In July 1998, the Corps and District agreed to redesign a portion of the project and to revise the mitigation plan. Accordingly, the members of the Collaborative executed a Dispute Resolution Memorandum. The Corps and the District, in coordination with environmental regulatory agencies and the Collaborative, then refined the project modifications to satisfy the Endangered Species and Clean Water acts, and developed an acceptable mitigation and monitoring plan. The redesigned project and associated plans were offered for public input at scoping meetings in 1999, and the General Re-evaluation and Environmental Report, including the Environmental Impact Report and Supplemental Environmental Impact Statement, was approved by the Corps headquarters in 2001. On Nov. 16, 2001, the Army’s Director of Civil Works signed the Record of Decision approving the modified project.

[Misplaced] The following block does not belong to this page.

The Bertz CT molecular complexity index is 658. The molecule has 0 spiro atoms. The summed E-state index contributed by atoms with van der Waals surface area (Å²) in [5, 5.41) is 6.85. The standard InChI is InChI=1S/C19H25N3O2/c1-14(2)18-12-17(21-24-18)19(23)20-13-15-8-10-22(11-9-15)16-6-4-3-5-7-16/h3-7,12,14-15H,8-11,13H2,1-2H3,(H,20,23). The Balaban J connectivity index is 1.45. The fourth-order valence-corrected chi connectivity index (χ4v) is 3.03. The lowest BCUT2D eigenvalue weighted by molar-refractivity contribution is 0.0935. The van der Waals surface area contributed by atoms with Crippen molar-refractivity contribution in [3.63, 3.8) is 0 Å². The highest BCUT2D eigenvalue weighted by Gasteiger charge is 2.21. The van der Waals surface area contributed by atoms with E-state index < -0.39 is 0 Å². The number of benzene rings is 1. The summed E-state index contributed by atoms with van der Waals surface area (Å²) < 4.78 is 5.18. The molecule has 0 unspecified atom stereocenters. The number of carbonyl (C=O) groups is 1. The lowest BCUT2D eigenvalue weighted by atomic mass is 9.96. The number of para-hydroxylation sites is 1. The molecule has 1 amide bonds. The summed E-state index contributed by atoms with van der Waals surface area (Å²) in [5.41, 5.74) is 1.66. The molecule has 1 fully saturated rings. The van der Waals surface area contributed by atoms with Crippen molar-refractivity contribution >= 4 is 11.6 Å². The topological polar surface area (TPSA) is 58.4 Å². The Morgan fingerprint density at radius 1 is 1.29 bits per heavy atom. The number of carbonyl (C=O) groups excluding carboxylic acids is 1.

Physical and Habitat Benefits

 

~Improve current capacity of natural channel.

~Along with Lower Guadalupe and Upper Guadalupe Flood Protection Projects, will remove a number of buildings from flood-prone area.

~Will protect and preserve the steelhead and salmon migration and spawning habitat

~Provides recreation and open space opportunities to residents and visitors

 

Economic benefits

 

~Properties removed from FEMA flood designation, removing flood insurance requirement

~Urban park is an asset to community and to convention business

~Protect transportation

~Save $27 million in annualized flood damages